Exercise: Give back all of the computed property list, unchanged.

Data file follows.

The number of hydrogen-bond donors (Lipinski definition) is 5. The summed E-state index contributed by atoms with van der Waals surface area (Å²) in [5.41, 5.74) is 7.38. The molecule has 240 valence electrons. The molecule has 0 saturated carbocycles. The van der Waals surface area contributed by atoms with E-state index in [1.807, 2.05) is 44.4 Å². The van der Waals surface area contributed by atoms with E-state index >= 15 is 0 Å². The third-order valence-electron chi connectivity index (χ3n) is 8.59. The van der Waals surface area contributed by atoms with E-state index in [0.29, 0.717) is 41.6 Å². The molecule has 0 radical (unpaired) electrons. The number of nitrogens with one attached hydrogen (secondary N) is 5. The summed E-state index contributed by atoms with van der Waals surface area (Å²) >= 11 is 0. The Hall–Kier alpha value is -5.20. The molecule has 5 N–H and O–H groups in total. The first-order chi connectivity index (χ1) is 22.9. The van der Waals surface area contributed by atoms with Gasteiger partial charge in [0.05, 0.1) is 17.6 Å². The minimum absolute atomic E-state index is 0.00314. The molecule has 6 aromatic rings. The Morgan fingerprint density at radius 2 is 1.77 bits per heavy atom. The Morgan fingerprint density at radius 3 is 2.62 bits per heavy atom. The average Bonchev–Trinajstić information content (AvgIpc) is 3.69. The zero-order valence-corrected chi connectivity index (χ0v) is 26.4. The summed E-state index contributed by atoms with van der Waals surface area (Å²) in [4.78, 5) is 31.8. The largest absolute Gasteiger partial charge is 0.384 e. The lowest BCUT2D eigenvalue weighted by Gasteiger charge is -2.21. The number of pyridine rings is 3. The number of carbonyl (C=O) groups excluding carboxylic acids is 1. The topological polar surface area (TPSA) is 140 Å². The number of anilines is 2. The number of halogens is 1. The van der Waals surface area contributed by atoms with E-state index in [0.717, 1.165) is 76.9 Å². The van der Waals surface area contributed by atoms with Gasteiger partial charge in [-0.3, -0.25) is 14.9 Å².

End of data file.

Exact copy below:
The number of hydrogen-bond donors (Lipinski definition) is 5. The summed E-state index contributed by atoms with van der Waals surface area (Å²) in [5.41, 5.74) is 7.38. The molecule has 240 valence electrons. The molecule has 0 saturated carbocycles. The van der Waals surface area contributed by atoms with E-state index in [1.807, 2.05) is 44.4 Å². The van der Waals surface area contributed by atoms with E-state index >= 15 is 0 Å². The third-order valence-electron chi connectivity index (χ3n) is 8.59. The van der Waals surface area contributed by atoms with E-state index in [0.29, 0.717) is 41.6 Å². The molecule has 0 radical (unpaired) electrons. The number of nitrogens with one attached hydrogen (secondary N) is 5. The summed E-state index contributed by atoms with van der Waals surface area (Å²) >= 11 is 0. The Hall–Kier alpha value is -5.20. The molecule has 5 N–H and O–H groups in total. The first-order chi connectivity index (χ1) is 22.9. The van der Waals surface area contributed by atoms with Gasteiger partial charge in [0.05, 0.1) is 17.6 Å². The minimum absolute atomic E-state index is 0.00314. The molecule has 6 aromatic rings. The Morgan fingerprint density at radius 2 is 1.77 bits per heavy atom. The Morgan fingerprint density at radius 3 is 2.62 bits per heavy atom. The average Bonchev–Trinajstić information content (AvgIpc) is 3.69. The zero-order valence-corrected chi connectivity index (χ0v) is 26.4. The summed E-state index contributed by atoms with van der Waals surface area (Å²) in [4.78, 5) is 31.8. The largest absolute Gasteiger partial charge is 0.384 e. The lowest BCUT2D eigenvalue weighted by Gasteiger charge is -2.21. The number of pyridine rings is 3. The number of carbonyl (C=O) groups excluding carboxylic acids is 1. The topological polar surface area (TPSA) is 140 Å². The number of anilines is 2. The number of halogens is 1. The van der Waals surface area contributed by atoms with E-state index in [0.717, 1.165) is 76.9 Å². The van der Waals surface area contributed by atoms with Gasteiger partial charge in [-0.3, -0.25) is 14.9 Å².